for end users to change rules for their sign-on that do not impact their BPCS
access.

Change Password
Overrule Workstation Address rules - me regardless
Display what stuff is currently running in my name from anywhere on the system

DSPJOBD defaults to the 400 job description for your current sign-on session
which has been setup to be BPCS rules that apply to all BPCS users - slightly
different one for test environment - stuff in here includes library list &
also what printer & JOBQ & etc. & it had better have pointers to *USRPRF or
*WRKSTN so that this kind of thing can continue to be tailored by user or
work station.

Device configuration rules can override System Values.
Work station address rules can override Device rules.
User sign-on rules can override Work station rules.
Job Description rules can override User profile rules.

Several programs that output special forms, such as JT05, invoices, checks,
etc. have what is called a printer device file, which spells out the
dimensions of the forms ... page size, whether we need special alignment, and
many of the values in there can default to *JOBD (BPCS defaults) or lower
*USRPRF *WRKSTN etc. or do an override, to say ... we do not care who
generates this in the company, we want all of it to go to a particular
printer.

To a certain extent this is under the control of the programmer, but once the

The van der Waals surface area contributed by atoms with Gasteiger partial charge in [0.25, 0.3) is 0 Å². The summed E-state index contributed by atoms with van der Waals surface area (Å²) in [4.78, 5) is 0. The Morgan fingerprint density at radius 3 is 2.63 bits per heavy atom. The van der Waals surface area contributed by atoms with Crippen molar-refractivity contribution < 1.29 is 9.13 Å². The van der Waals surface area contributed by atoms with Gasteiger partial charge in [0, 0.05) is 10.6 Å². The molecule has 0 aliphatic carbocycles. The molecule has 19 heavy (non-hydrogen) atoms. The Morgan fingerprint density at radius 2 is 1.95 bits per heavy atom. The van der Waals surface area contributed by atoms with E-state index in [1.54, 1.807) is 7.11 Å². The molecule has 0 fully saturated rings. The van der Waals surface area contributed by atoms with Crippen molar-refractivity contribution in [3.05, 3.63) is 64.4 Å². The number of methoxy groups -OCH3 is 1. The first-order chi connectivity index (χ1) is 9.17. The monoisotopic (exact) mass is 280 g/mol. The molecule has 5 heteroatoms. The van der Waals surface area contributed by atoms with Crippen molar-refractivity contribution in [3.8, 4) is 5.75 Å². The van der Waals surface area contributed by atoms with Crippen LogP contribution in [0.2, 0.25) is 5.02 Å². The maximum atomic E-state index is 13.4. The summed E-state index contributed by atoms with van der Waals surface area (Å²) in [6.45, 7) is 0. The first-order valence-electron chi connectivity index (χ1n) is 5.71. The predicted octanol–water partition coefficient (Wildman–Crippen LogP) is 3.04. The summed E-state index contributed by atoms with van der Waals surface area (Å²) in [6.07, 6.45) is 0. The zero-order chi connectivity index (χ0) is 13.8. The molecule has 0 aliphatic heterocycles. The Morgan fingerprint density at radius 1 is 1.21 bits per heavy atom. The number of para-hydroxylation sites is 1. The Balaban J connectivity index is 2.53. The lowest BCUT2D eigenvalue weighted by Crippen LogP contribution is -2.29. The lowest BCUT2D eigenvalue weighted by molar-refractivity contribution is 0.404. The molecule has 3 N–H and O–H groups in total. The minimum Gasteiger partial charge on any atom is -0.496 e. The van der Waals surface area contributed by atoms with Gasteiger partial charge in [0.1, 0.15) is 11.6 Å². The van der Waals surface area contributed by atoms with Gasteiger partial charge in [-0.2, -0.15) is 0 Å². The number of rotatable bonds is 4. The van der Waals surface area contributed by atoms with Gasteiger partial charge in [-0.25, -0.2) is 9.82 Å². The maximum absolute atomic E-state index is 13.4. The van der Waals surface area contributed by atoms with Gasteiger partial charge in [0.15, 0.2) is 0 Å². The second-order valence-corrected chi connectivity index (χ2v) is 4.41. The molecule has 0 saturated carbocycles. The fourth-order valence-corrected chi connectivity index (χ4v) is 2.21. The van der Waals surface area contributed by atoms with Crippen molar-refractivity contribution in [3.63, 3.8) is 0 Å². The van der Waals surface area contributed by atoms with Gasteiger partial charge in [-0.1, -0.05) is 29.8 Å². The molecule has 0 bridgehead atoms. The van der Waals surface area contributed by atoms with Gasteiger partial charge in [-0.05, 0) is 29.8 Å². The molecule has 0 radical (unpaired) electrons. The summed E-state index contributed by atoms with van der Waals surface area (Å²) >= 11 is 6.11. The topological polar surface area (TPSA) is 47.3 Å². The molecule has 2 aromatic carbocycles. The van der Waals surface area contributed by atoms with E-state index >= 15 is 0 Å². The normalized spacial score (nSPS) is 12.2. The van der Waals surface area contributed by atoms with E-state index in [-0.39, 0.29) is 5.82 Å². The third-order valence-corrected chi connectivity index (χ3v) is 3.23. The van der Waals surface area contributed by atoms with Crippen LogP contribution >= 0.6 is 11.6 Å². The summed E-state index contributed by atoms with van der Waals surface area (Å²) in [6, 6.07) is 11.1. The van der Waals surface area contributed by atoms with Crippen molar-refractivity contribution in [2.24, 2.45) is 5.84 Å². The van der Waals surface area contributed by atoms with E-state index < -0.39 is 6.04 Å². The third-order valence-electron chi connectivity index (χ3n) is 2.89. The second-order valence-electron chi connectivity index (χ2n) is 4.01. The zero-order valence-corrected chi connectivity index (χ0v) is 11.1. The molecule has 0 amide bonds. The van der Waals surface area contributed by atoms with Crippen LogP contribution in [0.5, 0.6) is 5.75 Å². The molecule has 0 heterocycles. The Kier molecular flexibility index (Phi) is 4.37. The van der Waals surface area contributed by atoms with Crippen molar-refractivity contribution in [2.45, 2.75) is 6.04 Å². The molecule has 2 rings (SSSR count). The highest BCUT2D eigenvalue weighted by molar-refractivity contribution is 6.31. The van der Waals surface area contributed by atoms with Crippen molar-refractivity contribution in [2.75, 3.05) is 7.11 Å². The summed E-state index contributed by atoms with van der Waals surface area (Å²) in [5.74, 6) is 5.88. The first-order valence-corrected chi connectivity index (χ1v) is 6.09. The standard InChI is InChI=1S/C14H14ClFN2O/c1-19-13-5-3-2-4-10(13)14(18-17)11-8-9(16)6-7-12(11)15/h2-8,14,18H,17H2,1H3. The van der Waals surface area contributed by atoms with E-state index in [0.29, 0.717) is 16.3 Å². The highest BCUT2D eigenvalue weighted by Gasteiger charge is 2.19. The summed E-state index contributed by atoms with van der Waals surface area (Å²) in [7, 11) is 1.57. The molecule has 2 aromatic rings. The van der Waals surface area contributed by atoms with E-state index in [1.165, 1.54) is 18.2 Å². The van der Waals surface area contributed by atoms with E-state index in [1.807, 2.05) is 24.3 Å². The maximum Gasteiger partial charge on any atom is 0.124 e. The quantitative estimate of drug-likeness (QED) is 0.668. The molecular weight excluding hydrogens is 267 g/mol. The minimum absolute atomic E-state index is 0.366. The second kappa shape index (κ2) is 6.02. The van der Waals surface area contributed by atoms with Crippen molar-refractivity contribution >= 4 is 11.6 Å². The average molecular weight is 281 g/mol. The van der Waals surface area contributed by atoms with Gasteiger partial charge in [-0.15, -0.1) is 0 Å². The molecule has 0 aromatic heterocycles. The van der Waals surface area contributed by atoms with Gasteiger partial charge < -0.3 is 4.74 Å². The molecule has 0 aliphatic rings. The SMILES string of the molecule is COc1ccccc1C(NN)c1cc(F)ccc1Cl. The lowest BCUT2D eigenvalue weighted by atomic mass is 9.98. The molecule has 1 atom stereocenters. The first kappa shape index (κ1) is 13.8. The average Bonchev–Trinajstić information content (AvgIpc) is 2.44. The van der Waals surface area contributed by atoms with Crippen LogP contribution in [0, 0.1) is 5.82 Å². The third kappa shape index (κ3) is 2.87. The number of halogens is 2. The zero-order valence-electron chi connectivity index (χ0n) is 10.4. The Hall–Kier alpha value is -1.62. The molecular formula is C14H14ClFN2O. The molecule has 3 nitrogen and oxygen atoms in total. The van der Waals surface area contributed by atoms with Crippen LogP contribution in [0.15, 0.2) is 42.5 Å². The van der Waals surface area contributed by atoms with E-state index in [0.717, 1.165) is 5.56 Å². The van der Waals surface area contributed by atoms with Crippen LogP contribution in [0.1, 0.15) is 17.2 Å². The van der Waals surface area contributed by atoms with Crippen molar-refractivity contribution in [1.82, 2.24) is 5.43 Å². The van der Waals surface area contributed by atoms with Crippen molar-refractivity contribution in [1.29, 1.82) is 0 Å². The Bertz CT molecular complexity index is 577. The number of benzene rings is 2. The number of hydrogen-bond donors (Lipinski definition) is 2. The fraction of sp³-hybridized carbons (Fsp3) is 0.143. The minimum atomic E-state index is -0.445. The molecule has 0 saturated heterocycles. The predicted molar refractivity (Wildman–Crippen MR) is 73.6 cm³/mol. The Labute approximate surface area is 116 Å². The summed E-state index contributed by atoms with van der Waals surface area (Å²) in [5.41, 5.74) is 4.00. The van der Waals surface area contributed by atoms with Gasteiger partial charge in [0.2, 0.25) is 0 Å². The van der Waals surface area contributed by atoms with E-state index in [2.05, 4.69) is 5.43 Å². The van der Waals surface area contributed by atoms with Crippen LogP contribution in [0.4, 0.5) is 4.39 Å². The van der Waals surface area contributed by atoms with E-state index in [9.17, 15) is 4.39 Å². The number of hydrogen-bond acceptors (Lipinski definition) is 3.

program objects are compiled, we can CHGPRTF change that object to a set of
standards we wish to impose & in fact I have written several CL to impose
standards on JT05 after each software update, to make sure I never overlook
certain basics.

Query fits into this via QPQUPRFIL or something like that, where the rules
are set by whoever created the query, so if someone defined a query to say
"print this query ... do not put it on hold" that overrides anything the end
user had defined through BPCS for their defaults.

Device configuration rules can override System Values.
Work station address rules can override Device rules.
User sign-on rules can override Work station rules.
Job Description rules can override User profile rules.
Printer Device File can override Job Description.

This in turn can be overriden by the CL program that runs the job.
If you look in the QCLSRC for CIIIQUERY & 5-browse some of the RUNQRY there,
you will occasionally find a line just above RUNQRY saying OVRPRTF which is
an over-ride printer device file, where I can impose some stuff like

... I do not care what the query writer says, put this sucker on hold & let's
give it a NAME on spool file that provides a clue as to WHAT it is. so if
there are a ton of queries you can distinquish between them.

Some of what I just said was SOMEWHAT familiar to me - the class got into
some nuances I had not previously correlated, while the material is probably
rather alien to many power users.  The important stuff is

1) We can override work station printer defaults at the user profile level.
  In the short term Al Security adjustments.
  Longer term think about a program for users to adjust what is safe
themselves.

2) There are many elements of what can be over-ridden at various levels &
this hierarchy is important to stay aware of.

3) Most RUNQRY CL does NOT have any printer over-ride but when Al includes,
usually does put it on hold.

MacWheel99@aol.com (Alister Wm Macintyre) (Al Mac)